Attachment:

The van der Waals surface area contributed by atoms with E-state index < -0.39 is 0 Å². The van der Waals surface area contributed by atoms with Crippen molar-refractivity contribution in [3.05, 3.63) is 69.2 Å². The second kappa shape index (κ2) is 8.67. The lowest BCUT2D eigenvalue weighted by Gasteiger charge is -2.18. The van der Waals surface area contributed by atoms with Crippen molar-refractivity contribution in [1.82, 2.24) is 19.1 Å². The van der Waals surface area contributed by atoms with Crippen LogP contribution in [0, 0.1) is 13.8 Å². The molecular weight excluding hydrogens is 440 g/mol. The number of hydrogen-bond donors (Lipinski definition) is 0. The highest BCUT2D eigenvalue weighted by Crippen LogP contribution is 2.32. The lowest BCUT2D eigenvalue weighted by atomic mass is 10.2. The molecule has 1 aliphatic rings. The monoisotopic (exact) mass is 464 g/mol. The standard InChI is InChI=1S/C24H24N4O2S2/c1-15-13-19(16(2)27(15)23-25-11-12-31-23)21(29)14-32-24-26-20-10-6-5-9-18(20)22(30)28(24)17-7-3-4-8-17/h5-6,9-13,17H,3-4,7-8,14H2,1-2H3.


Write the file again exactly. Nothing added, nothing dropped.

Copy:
The van der Waals surface area contributed by atoms with E-state index < -0.39 is 0 Å². The van der Waals surface area contributed by atoms with Crippen molar-refractivity contribution in [3.05, 3.63) is 69.2 Å². The second kappa shape index (κ2) is 8.67. The lowest BCUT2D eigenvalue weighted by Gasteiger charge is -2.18. The van der Waals surface area contributed by atoms with Crippen molar-refractivity contribution in [1.82, 2.24) is 19.1 Å². The van der Waals surface area contributed by atoms with Crippen LogP contribution in [0, 0.1) is 13.8 Å². The molecular weight excluding hydrogens is 440 g/mol. The number of hydrogen-bond donors (Lipinski definition) is 0. The highest BCUT2D eigenvalue weighted by Crippen LogP contribution is 2.32. The lowest BCUT2D eigenvalue weighted by atomic mass is 10.2. The molecule has 1 aliphatic rings. The monoisotopic (exact) mass is 464 g/mol. The standard InChI is InChI=1S/C24H24N4O2S2/c1-15-13-19(16(2)27(15)23-25-11-12-31-23)21(29)14-32-24-26-20-10-6-5-9-18(20)22(30)28(24)17-7-3-4-8-17/h5-6,9-13,17H,3-4,7-8,14H2,1-2H3.